Tekla McIlhargey: Notes Reflection

My approach and habits for taking notes have similarities and differences when it comes to play-text versus watching a film version of a Shakespeare play.  The better the notes, the easier it is for me to find what I’m looking for quicker, look back and understand what I was interpreting and remember the most important details.


When I am watching a film interpretation of a Shakespeare play, I will have the script of the play with me as well as my notebook to take notes.  While watching I will pause the film whenever I feel something essential has happened that I should be noting.  I will find the scene in the book and will scan or re-read the scene, depending on how well I remember it, then will compare the language:  Is it an exact replica of the language in the Shakespeare script?  Were word and/or lines omitted or changed?  Characters: How are the characters visually interpreted in the film?  How do the actors portray the character versus how I felt the character would look while reading the play?  Setting: Is it time appropriate?  Modern?  What location choices did the director decide would suite this play and their interpretation of it?  Music:  Is the film score original to the film?  Is it modern music easily recognizable?  Is it loud music?  Soft music? Continuous or in and out?  I will also write down the scene and act from the play as well as the time on the film so that I can easily find it later, if needed.  Once I feel I have written down what I will need to remember and what I feel is essential I continue with watching the film will again pause and do the same when pertinent.   I do not annotate directly on the script while I do my notes for film-review.  This is an area where I see I can improve.  If I wrote directly on the text I would have had an easier time understanding my notes written in my notebook and where exactly in the play I could draw connections.

While reading a Shakespeare play my first and most important habit is to use a version of the play which includes definitions on the page.  I will lookout for words I don’t understand and write them directly over the word in the text.  I will look for word-play and grammar specific to Shakespeare: his use of puns, double-meanings, metaphors and personification.  My main technique for note taking is by annotating while I read.  I find this keeps me more involved in the text and less likely to lose my train of thought.  If I run out of room in the margins, I add post-it notes to the pages to continue with my annotating.  I find this can become very overwhelming when I go back to review my annotated notes and I have been trying to use my notebook more for notes when reading a Shakespeare play.  Another habit I have recently been trying to change is to use a pen to annotate instead of a pencil.  The pencil smudged and it creates a messy and sometimes unreadable annotation.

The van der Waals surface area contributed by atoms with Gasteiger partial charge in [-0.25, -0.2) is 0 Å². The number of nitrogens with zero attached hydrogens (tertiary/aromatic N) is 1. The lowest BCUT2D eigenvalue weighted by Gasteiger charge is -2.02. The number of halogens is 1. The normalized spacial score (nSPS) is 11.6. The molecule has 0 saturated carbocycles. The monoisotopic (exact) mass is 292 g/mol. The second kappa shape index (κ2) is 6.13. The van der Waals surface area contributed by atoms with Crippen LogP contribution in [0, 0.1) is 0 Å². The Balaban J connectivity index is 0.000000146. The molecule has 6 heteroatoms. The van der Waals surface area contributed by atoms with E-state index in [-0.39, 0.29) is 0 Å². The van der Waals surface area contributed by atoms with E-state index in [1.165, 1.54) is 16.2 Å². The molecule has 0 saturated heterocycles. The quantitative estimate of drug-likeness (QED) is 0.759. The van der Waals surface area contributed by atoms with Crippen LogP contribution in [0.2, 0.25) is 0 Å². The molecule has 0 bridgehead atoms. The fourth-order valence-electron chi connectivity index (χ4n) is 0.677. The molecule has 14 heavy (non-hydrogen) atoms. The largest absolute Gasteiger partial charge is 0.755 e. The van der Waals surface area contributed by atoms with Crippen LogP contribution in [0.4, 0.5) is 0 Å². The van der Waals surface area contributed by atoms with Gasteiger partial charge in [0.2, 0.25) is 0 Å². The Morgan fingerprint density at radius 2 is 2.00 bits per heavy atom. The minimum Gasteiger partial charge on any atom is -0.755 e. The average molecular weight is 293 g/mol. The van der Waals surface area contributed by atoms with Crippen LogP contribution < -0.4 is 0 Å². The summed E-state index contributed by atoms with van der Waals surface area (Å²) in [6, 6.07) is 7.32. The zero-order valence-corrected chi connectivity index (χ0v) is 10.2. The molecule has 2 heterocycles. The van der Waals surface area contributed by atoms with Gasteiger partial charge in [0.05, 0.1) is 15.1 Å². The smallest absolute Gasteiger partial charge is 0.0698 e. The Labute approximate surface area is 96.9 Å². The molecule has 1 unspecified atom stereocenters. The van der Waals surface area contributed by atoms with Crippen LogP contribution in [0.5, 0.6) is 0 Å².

I find the habits I have developed throughout my education have for the most part helped me, however, they can become messy and in that sense I do require improvement.  As Shakespeare can often be perplexing to read or watch I believe the best habit is patience and to know it will require some interpretation.  Good note taking is imperative to obtaining an understanding of Shakespeare.

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